Crazy Rich Asians
Very few films have ever captured the pains of being first-generation American quite like Crazy Rich Asians.
On the Mt. Rushmore of TV creators next to faces like Norman Lear and David Chase, there should be a spot reserved for Steven Bochco, the man who changed the medium of television drama in the way he emphasized ensemble over star vehicles and multi-episode arcs over standalone stories. Shows like “Hill Street Blues,” “L.A. Law,” and “NYPD Blue” earned Bochco a stunning 10 Emmy awards, along with prizes from the Directors and Writers Guilds of America and four Peabody Awards. In 1996, he was inducted into the Television Hall of Fame. He should probably have his own wing.
After graduating from Carnegie Mellon University with a Theater degree, Bochco started his career at Universal Pictures, learning the craft of television writing on shows like “Ironside” and “Columbo.” He’s also credited with co-writing the 1972 sci-fi classic “Silent Running.” After a few other hits and misses, Bochco changed the TV landscape with “Hill Street Blues,” which ran from 1981 to 1987 and still serves as a template for a lot of ensemble television drama over three decades later. The use of handheld cameras, the subplots that would continue over multiple episodes, the realistic approach to violence—Alan Sepinwall wrote on Hitfix in 2014, “If you come to see it for the first time after a lifetime of watching the copies, it could be at risk of playing like a bundle of clichés—even though it invented those clichés.” It was nominated for 98 Emmy Awards over the course of its run, winning Outstanding Drama Series from 1981 to 1984. It’s also worth noting that “Hill Street Blues” was the lowest-rated show picked up after its first season. It took commitment from NBC to eventually become a massive hit, and one wonders if that kind of commitment to something that hasn’t caught on immediately exists any more.
If Bochco had only created what TV Guide named the #1 Greatest Drama of All Time in 2013 then he would have a notable legacy on the medium he loved, but he wasn’t done. After a couple misfires (including a show called “Bay City Blues”), Bochco struck gold again with “L.A. Law,” which ran on NBC from 1986 to 1994 and won 15 Emmys, including four for Outstanding Drama Series. “L.A. Law” again employed the ensemble template, and turned most of its cast into stars. It also explored themes and subject matter that television seemed largely afraid of in the late ‘80s and early ‘90s, often through the lens of how the law responded to issues like homophobia, mental illness, and capital punishment. It was a formative show in terms of how network drama could address serious issues.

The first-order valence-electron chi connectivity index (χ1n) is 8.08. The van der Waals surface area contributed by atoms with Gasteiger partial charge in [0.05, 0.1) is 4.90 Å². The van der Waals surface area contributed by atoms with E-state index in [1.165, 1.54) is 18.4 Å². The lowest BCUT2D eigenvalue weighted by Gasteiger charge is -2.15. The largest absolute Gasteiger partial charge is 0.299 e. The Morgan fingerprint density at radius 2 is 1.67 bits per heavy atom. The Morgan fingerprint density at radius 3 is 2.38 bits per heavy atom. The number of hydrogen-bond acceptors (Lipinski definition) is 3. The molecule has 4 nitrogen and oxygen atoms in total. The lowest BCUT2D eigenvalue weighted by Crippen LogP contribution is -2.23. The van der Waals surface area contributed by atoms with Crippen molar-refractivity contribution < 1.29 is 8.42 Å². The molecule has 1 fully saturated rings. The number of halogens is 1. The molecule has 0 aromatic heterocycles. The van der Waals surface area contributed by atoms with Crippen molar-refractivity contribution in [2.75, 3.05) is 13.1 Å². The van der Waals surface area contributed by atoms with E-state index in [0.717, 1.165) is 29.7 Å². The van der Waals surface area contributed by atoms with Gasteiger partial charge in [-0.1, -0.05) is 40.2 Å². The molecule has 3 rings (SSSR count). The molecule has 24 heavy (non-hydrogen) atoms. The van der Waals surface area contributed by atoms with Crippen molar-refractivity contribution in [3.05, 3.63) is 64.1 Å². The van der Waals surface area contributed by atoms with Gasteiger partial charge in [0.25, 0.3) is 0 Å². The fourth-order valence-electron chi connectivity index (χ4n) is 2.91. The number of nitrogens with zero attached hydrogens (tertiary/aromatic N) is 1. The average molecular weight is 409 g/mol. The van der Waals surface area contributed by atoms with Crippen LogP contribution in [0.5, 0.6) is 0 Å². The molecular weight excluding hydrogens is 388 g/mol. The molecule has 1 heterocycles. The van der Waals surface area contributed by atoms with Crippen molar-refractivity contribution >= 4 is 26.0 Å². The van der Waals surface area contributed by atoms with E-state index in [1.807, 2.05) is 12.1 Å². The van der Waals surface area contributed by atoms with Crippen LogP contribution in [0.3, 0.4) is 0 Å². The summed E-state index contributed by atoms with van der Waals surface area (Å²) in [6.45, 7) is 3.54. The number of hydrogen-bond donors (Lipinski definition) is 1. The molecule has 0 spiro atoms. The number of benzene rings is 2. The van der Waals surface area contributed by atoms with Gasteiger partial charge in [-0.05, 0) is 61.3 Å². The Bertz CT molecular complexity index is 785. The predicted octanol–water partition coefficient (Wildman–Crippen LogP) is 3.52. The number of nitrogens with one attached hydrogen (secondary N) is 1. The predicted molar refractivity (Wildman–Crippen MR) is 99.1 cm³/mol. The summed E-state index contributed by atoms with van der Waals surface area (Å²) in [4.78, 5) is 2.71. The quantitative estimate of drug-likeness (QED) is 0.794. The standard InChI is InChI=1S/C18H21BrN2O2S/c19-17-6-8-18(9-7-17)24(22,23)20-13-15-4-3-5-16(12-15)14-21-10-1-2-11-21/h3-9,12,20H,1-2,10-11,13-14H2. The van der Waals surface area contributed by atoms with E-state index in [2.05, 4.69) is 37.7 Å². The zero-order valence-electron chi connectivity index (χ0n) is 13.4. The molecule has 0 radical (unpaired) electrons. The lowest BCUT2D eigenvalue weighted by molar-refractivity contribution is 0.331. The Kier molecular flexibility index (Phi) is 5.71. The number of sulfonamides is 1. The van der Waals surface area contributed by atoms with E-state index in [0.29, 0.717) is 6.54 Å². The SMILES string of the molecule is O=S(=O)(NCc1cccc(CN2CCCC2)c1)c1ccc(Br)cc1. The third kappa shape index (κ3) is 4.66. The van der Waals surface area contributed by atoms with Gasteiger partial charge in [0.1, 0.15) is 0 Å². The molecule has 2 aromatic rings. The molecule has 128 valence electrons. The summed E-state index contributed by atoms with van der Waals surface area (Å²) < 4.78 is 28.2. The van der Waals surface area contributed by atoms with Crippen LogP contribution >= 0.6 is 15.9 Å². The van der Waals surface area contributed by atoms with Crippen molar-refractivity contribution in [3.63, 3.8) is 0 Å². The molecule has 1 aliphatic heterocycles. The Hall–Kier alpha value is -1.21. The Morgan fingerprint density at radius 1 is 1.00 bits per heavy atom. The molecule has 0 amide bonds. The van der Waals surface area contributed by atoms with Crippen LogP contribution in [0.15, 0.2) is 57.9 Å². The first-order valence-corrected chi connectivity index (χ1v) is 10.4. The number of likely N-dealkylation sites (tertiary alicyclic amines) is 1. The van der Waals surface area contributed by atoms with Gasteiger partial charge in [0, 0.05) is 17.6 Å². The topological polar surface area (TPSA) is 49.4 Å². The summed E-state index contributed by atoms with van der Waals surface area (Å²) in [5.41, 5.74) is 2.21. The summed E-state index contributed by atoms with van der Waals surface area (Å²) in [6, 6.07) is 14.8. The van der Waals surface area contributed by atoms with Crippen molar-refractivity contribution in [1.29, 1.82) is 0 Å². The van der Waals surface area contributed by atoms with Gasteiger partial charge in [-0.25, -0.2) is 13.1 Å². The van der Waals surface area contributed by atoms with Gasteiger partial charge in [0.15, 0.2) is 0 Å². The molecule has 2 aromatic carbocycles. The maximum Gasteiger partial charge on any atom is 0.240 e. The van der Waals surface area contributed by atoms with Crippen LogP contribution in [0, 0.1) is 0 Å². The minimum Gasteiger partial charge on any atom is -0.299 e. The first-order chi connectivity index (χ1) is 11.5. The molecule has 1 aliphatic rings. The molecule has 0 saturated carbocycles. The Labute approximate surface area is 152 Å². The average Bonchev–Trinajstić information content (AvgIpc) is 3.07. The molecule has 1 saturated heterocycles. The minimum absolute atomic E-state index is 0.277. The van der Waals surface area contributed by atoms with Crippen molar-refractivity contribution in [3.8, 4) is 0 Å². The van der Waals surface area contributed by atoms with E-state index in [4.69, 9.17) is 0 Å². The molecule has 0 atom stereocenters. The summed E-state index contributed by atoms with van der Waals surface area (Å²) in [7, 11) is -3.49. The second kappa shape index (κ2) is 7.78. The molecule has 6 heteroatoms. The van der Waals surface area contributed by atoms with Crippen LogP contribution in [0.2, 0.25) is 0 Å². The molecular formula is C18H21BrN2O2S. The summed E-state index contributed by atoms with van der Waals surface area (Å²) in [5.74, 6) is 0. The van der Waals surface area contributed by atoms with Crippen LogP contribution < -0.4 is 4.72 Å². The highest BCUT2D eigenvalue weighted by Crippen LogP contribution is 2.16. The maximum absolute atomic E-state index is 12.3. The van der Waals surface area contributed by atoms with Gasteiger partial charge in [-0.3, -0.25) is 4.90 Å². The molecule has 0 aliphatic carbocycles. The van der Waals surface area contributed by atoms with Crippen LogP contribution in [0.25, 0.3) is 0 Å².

The success of his two juggernauts allowed Bochco the creative freedom to make some crazy decisions, which led to shows like “Cop Rock” and “Capitol Critters,” but also gave us “Doogie Howser, M.D.,” a show still beloved by a certain generation of viewers.
Bochco’s greatest success for this TV critic came in 1993 when he teamed up with David Milch and convinced ABC that viewers at 10pm EST could handle truly adult subject matter on the show “NYPD Blue.” The program ran for 12 seasons, and won 20 Emmys on the back of 84 nominations. Dennis Franz, who gave one of the best performances in TV history, won Lead Actor four times. At its best—and it certainly went up and down over 12 years—“NYPD Blue” had the perfect balance of “cases of the week” along with developing its characters’ back stories across multiple episodes. We felt like we knew Andy Sipowicz, Arthur Fancy, Sylvia Costas, Greg Medavoy, and later Bobby Simone, who Jimmy Smits played so unforgivably. Actors would come and go, including David Caruso, Rick Schroder, and Mark-Paul Gosselaar, but they all made an impact. Even characters who would be mere plot devices on other modern ensemble shows felt three-dimensional. When “NYPD Blue” was great, it was the model for ensemble drama television, and it was built on the Bochco foundation from over the decade before.
There were other shows, including the underrated “Murder One,” but he basically retired in the late ‘00s. He reportedly received a stem cell transplant to treat leukemia in 2014, and that could be related to his death today at the age of 73. No cause was given. We send our condolences to his friends and family. TV wouldn’t have been the same without him.
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